What's Your Handle?

When faced with a situation requiring a complex find and replace in Microsoft Word, many people have no idea even where to begin. If you're one of those people, here's the secret: Find the handle.

What do I mean by "handle"? Something your find and replace routine can grab onto to do what it needs to do. For example, a few weeks ago I was faced with a 500-page manuscript that had no style formatting for its different text levels--something I'm sure your authors would *never* give you.

Basically, the text looked like this (but there was a lot more of it, of course):

This Is a Heading

This is some text. And more text. And more. And really several paragraphs more.


This Is a Heading

This is some text. And more text. And more. And really several paragraphs more.


This Is a Heading

This is some text. And more text. And more. And really several paragraphs more.


So there I am, badly needing styles to be applied and yet not wanting to do it by hand. The first thing I looked for was a handle--some regularly occurring pattern that I could find and then replace with itself but now with a style applied. Since this author, like most authors, was utterly ignorant of the proper way to put line spacing in front of a heading (by modifying "space before" in the heading style), he'd inserted two extra carriage returns in front of every main heading--and nowhere else. There was my handle!

So, after calling up the Replace dialog (Edit > Replace), I typed this into the "Find What" box:


And I typed the Find What Expression code, surrounded by carriage returns, into the "Replace With" box:


Incidentally, you can learn more about all of the wildcards in this article in my paper "Advanced Find and Replace in Microsoft Word," which you can download--free!--here:


After typing in my find and replace strings, I clicked the More button to display the other Find and Replace options. I clicked the Format button, then "Styles," and then "Heading 1" so the replaced text would be formatted with that style. I put a check in the "Use Wildcards" checkbox. Then I clicked the "Replace All" button.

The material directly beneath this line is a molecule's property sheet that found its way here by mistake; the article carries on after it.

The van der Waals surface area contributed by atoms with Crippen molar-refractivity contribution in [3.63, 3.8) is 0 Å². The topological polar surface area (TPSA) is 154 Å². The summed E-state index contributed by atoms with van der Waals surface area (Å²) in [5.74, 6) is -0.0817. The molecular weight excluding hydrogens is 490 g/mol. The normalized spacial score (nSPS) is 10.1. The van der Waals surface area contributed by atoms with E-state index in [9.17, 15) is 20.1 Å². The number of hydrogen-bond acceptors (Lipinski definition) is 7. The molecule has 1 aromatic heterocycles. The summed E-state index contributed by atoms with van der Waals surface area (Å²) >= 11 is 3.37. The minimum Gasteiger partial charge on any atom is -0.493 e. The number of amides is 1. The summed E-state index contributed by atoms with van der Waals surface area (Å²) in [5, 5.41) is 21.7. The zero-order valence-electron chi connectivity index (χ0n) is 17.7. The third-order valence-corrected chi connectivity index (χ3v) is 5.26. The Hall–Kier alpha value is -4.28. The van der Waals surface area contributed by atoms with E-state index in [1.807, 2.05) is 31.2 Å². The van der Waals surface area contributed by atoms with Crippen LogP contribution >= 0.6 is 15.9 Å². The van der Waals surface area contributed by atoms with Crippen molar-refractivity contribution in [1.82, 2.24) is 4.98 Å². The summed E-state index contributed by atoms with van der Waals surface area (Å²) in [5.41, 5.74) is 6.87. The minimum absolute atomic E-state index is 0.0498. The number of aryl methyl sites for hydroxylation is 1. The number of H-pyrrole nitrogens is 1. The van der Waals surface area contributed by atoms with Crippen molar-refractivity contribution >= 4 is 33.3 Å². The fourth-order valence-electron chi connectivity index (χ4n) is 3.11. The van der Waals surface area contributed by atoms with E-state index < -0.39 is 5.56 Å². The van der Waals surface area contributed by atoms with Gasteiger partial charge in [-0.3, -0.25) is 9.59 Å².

Ta-da! All of my main headings (and author attributions) were now formatted with the Heading 1 style.

So, how about those author attributions? There sure were a lot of them--each on its own line at the end of each short article. And each one was simply the author's initials--JML, ED, CBD, and the like. There was my handle--two or more capital letters preceded and followed by a carriage return.

In the "Find What" box I typed this:


And in the "Replace With" box I typed this:


Again, I clicked the Format button, then "Styles," and this time "Heading 2" so the replaced text would be formatted with that style. I made sure the check was still in the "Use Wildcards" checkbox. Then I clicked the "Replace All" button, which formatted all of those authors' initials with the Heading 2 style.

The final thing I needed to style was the paragraphs between each occurrence of Heading 1 text and Heading 2 text. There were no obvious handles associated with that text, but it did have those styled headings above and below it. Could I use those for my handles? Yes, but first I'd need to mark them with some arbitrary codes. Why? Because there's no way to find Heading 1 *and* some text *and* Heading 2, all in one pass. So here are the searches (this time with "Use Wildcards" turned *off*) that I used to mark those headings:

Find What:

Heading 1 formatting

Replace With:


Find What:

Heading 2 formatting

Replace With:


That left me with an

code at the end of each Heading 1 (really, at the beginning of the paragraph following it) and an

code at the beginning of each Heading 2. Excellent handles indeed!

My final step was to search for those codes and the text between them, removing the codes and styling the text as Body Text. Piece of cake:

Find What (with "Use Wildcards" turned on):


Replace With (formatted with the Body Text style):